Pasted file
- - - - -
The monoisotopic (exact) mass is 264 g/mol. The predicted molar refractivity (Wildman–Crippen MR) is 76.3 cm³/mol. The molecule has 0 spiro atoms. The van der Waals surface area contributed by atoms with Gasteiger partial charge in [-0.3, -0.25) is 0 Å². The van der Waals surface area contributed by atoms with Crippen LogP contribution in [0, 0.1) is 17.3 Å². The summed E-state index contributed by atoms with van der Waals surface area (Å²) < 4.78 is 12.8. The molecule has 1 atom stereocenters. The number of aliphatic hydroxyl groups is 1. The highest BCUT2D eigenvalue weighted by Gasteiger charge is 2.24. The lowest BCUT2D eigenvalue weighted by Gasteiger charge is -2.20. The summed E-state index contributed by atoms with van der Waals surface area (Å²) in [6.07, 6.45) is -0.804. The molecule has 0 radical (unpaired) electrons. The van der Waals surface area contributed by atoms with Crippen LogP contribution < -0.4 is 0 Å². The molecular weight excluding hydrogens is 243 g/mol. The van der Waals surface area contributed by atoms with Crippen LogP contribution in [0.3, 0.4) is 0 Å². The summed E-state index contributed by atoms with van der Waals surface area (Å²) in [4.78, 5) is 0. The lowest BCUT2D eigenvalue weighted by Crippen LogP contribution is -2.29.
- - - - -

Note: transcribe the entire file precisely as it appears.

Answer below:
The monoisotopic (exact) mass is 264 g/mol. The predicted molar refractivity (Wildman–Crippen MR) is 76.3 cm³/mol. The molecule has 0 spiro atoms. The van der Waals surface area contributed by atoms with Gasteiger partial charge in [-0.3, -0.25) is 0 Å². The van der Waals surface area contributed by atoms with Crippen LogP contribution in [0, 0.1) is 17.3 Å². The summed E-state index contributed by atoms with van der Waals surface area (Å²) < 4.78 is 12.8. The molecule has 1 atom stereocenters. The number of aliphatic hydroxyl groups is 1. The highest BCUT2D eigenvalue weighted by Gasteiger charge is 2.24. The lowest BCUT2D eigenvalue weighted by Gasteiger charge is -2.20. The summed E-state index contributed by atoms with van der Waals surface area (Å²) in [6.07, 6.45) is -0.804. The molecule has 0 radical (unpaired) electrons. The van der Waals surface area contributed by atoms with Crippen LogP contribution < -0.4 is 0 Å². The molecular weight excluding hydrogens is 243 g/mol. The van der Waals surface area contributed by atoms with Crippen LogP contribution in [0.3, 0.4) is 0 Å². The summed E-state index contributed by atoms with van der Waals surface area (Å²) in [4.78, 5) is 0. The lowest BCUT2D eigenvalue weighted by Crippen LogP contribution is -2.29.